Shang says that regardless of the existence of a mask mandate, but particularly in its absence, Harvard needs to offer some kind of virtual option for students who do not feel safe attending class in person, because they are more vulnerable to Covid or need accommodations for a different reason. This kind of adaptability should not be hard to come by, she says; Harvard was almost entirely virtual for about a year and a half. “Once the pandemic started, virtual options suddenly became the norm,” Shang says, but now, “disabled students and people with disabilities who have jobs are once again struggling to get the flexibility and the virtual options that we need.”
Harvard Graduate Students Union-United Automobile Workers president Koby D. Ljunggren, a Ph.D. student, says the flexibility they were given during this time to work or attend classes from home was vital. “I finally felt like I had access to education, and I didn’t have to miss out on education because I experienced life a bit differently,” they say.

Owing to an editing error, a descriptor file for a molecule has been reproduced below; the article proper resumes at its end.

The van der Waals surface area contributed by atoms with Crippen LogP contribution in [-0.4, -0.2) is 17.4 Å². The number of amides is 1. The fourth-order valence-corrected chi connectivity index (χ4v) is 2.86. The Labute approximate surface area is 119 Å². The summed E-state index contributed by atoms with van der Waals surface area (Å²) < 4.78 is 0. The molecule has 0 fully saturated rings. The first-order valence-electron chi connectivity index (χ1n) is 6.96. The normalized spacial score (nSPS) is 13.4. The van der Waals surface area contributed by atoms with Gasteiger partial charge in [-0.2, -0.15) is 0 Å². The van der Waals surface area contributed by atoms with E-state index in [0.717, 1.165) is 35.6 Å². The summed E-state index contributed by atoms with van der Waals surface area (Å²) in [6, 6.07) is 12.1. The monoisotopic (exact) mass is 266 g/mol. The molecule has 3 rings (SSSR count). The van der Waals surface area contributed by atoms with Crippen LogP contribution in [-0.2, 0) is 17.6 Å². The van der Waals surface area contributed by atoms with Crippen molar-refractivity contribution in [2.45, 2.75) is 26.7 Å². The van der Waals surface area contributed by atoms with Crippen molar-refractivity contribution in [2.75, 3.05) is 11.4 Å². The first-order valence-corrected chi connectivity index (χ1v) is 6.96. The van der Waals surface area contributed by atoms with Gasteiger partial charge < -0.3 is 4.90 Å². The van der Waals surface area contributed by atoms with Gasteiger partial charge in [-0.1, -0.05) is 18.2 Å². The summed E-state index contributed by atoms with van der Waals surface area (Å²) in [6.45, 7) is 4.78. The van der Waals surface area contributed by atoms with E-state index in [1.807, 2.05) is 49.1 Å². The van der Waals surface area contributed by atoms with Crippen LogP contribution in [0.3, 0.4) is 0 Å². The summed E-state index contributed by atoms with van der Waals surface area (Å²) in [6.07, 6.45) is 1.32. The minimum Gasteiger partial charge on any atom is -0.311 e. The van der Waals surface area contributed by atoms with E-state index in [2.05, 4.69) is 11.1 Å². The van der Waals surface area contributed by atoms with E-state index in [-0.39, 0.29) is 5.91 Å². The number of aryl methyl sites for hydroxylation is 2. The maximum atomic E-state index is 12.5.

But as Harvard has tried to return to normal, in the newfound absence of a campus wide policy requiring remote classes, such options vary. Students in Burum’s seminar have joined via Zoom if they are sick, which works for occasional absences but inhibits participation: “I don’t have a special microphone setup or anything,” she says. “It’s literally just my computer.” While recordings of Hochschild’s lectures are made available to students taking the course concurrently through the Harvard Extension School, HES policy prevents her from allowing her own students blanket access to the recordings. Students who miss a class may request individual recordings through the Extension School. During past Covid waves, Hochschild says, this “bureaucratic” system was overwhelmed by the sheer number of absences, so she asked her head Teaching Fellow to start emailing the videos directly to students.